How Inclusion and Diversity Can Make Your Business Better

By Robert Half on May 28, 2020 at 4:40pm

Some may see inclusion and diversity in the workplace as the latest set of HR buzzwords. Others see it simply as the right thing to do. But the savviest employers see it for what it really is: a great opportunity for everyone.

Focusing on inclusion and diversity initiatives and fully integrating them into a company’s core values not only gives businesses a boost, but also helps employees, customers and community thrive, creating a cycle of positivity that benefits all involved.

But what do strong inclusion and diversity programs look like, exactly? What are the measurable benefits? And how can you put them into action?

Inclusion and diversity at work: a broad definition

Diversity goes beyond age, race, gender, sexual orientation, physical disability, cultural background, nationality and other factors that typically come to mind. It’s much more than the visible differences among people. Lise Edwards, director of inclusion and diversity at Robert Half, emphasizes the need to acknowledge that these kinds of differences also imply differences in worldviews, perspectives, opinions and approaches to problem solving and decision making, all of which should be considered under the inclusion and diversity umbrella.

It also applies to personality, work style, family composition, education and experience level. Giving a voice — and the opportunity to be heard — to people with a diverse set of both personal and professional backgrounds is key to reaping the benefits of workplace diversity and an inclusive culture.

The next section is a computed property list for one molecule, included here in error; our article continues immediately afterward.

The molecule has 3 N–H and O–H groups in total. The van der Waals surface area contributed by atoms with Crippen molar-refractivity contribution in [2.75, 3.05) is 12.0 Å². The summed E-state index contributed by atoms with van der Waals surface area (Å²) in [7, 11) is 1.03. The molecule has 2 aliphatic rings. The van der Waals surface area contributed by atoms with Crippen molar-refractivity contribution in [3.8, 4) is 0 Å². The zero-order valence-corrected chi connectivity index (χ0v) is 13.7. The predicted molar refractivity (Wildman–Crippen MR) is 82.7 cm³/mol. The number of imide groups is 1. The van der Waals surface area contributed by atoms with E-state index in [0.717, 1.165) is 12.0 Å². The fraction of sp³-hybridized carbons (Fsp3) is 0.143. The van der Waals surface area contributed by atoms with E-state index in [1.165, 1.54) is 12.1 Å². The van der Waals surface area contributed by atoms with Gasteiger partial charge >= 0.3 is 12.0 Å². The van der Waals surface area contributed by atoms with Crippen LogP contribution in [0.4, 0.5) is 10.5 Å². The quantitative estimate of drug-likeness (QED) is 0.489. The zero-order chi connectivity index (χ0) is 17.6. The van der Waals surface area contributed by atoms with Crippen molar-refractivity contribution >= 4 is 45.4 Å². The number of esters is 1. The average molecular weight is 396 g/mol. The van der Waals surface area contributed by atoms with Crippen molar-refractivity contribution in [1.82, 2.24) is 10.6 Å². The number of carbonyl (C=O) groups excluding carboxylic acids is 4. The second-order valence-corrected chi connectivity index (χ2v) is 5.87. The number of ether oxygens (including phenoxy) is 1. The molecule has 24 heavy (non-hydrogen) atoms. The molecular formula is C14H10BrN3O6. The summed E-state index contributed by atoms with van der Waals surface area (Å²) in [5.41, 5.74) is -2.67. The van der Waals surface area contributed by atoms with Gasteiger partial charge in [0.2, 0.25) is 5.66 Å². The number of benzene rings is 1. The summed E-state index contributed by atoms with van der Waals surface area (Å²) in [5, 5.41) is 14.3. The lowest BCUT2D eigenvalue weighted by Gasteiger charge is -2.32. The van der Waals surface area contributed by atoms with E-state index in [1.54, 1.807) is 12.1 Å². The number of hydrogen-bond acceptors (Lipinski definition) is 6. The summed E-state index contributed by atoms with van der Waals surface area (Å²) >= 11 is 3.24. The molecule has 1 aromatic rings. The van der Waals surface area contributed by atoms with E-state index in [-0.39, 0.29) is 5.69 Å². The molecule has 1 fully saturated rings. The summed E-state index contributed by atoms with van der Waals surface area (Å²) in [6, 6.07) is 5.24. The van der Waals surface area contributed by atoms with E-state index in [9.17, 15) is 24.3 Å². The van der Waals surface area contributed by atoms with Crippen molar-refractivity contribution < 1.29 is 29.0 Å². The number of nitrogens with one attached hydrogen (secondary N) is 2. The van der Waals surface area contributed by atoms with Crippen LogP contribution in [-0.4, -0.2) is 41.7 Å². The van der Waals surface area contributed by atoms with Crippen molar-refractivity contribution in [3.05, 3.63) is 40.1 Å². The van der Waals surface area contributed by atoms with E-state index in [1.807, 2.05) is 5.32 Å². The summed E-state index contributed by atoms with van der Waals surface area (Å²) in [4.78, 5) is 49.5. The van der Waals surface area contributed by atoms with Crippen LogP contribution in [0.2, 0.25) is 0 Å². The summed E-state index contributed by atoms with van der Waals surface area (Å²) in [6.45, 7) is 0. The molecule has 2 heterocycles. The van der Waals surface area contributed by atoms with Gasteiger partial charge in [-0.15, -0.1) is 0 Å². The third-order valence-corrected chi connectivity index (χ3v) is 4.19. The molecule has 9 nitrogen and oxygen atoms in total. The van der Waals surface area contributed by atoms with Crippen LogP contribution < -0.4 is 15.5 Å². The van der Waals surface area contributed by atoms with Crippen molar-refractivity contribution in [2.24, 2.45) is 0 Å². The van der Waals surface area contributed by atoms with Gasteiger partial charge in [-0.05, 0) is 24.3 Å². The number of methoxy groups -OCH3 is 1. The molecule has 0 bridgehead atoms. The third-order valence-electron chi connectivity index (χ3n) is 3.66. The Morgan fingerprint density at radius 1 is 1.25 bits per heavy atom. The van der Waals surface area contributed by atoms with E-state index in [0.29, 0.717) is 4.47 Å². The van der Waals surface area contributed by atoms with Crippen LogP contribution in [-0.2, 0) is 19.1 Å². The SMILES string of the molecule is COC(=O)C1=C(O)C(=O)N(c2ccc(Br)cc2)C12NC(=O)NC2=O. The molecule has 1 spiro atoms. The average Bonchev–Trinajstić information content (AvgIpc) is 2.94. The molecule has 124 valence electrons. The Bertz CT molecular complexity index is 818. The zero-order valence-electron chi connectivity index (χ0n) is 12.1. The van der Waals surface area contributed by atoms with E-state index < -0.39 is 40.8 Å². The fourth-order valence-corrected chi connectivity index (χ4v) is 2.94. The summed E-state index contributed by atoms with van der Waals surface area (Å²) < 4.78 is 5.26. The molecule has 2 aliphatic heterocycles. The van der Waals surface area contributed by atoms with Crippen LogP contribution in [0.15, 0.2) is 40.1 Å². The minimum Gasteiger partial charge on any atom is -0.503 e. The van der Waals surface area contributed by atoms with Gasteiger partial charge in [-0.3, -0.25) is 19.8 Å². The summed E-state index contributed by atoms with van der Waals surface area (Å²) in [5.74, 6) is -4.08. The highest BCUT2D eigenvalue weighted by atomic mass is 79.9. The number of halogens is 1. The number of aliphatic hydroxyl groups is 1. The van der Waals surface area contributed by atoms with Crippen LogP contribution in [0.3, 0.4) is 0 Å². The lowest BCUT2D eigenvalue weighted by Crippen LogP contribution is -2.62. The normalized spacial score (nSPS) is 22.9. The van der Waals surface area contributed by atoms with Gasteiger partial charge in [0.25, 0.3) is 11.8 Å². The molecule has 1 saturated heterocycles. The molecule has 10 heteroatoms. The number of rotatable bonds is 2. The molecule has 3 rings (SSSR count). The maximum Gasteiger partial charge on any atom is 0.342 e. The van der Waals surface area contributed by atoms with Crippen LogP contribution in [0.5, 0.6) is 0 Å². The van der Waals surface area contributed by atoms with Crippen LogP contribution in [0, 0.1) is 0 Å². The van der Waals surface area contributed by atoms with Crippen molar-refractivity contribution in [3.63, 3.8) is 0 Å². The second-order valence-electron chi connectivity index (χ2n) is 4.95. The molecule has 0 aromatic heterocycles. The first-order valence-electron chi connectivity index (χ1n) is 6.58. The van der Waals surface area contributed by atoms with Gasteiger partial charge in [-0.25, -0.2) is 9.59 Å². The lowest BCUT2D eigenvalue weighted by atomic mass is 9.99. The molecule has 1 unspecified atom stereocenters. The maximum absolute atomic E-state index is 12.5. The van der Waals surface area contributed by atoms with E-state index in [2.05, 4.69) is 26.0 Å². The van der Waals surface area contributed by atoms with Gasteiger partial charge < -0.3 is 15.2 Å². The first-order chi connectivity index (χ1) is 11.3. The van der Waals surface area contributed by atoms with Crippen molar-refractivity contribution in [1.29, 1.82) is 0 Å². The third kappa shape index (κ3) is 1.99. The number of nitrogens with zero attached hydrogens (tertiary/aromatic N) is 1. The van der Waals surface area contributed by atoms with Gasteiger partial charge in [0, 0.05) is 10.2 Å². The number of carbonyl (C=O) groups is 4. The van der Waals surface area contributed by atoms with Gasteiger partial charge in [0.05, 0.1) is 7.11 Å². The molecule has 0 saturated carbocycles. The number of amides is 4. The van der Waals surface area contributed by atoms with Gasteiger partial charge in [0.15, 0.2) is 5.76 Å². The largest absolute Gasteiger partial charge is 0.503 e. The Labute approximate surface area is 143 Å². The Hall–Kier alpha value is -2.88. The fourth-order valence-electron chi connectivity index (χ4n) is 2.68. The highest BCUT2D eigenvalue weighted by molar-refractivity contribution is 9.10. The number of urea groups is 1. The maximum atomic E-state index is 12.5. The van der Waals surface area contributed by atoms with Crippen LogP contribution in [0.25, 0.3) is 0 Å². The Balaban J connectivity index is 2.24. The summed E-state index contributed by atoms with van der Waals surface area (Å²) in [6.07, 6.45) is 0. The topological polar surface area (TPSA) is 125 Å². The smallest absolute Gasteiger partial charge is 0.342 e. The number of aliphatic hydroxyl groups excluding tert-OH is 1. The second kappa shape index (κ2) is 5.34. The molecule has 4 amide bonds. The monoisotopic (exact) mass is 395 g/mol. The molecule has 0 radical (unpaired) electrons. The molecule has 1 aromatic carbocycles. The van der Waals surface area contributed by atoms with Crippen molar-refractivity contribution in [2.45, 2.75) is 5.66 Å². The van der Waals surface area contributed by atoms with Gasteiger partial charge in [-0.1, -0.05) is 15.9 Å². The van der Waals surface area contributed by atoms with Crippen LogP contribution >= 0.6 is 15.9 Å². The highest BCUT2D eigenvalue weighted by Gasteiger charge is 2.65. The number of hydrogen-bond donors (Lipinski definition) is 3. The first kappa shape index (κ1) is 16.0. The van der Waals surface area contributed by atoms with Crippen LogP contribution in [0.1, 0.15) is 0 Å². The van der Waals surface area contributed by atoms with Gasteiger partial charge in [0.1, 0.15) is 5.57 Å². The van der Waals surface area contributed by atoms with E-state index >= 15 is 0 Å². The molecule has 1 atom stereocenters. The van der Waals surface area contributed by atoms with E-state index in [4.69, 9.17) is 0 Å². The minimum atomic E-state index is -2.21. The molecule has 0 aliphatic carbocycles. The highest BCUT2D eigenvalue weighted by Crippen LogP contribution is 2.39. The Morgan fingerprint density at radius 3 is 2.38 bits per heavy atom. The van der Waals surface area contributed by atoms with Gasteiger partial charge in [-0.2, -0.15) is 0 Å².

“We lead with inclusion at Robert Half, and it encompasses everybody. It’s not just underrepresented groups,” Edwards says. At its core, inclusion means including everyone from interns to executives in everything from conversations about business initiatives to casual chats, in person or via video conferencing apps.

But it also means fostering a collaborative and welcoming environment, recognizing that good ideas can come from each of us, and respecting all viewpoints. “When you have an inclusive mindset, it makes diversity approachable and brings it from concept into living, breathing reality,” Edwards says.

The value of an inclusive and diverse workforce

One advantage of inclusion comes from the sense of empowerment it instills. “When we feel included — not just a seat at the table but where our perspectives and views are being heard — we’re then motivated to participate to greater extents and deeper levels,” Edwards says. “We then take ownership and strive for excellence where some might otherwise be content doing a perfectly adequate job.”

And when you combine inclusion with diversity, you’ll help your hiring and retention efforts, your bottom line and many things in between. Some studies help illuminate the benefits:

  • A 2018 report by McKinsey & Company that takes a deep dive into diversity shows that businesses with diverse workforces are 35% more likely to have financial returns above industry standards.
  • According to a 2017 survey by Deloitte, companies that practice inclusive hiring, promotion, development, leadership and team management generate up to 30% higher revenue per employee and greater profitability than their competitors.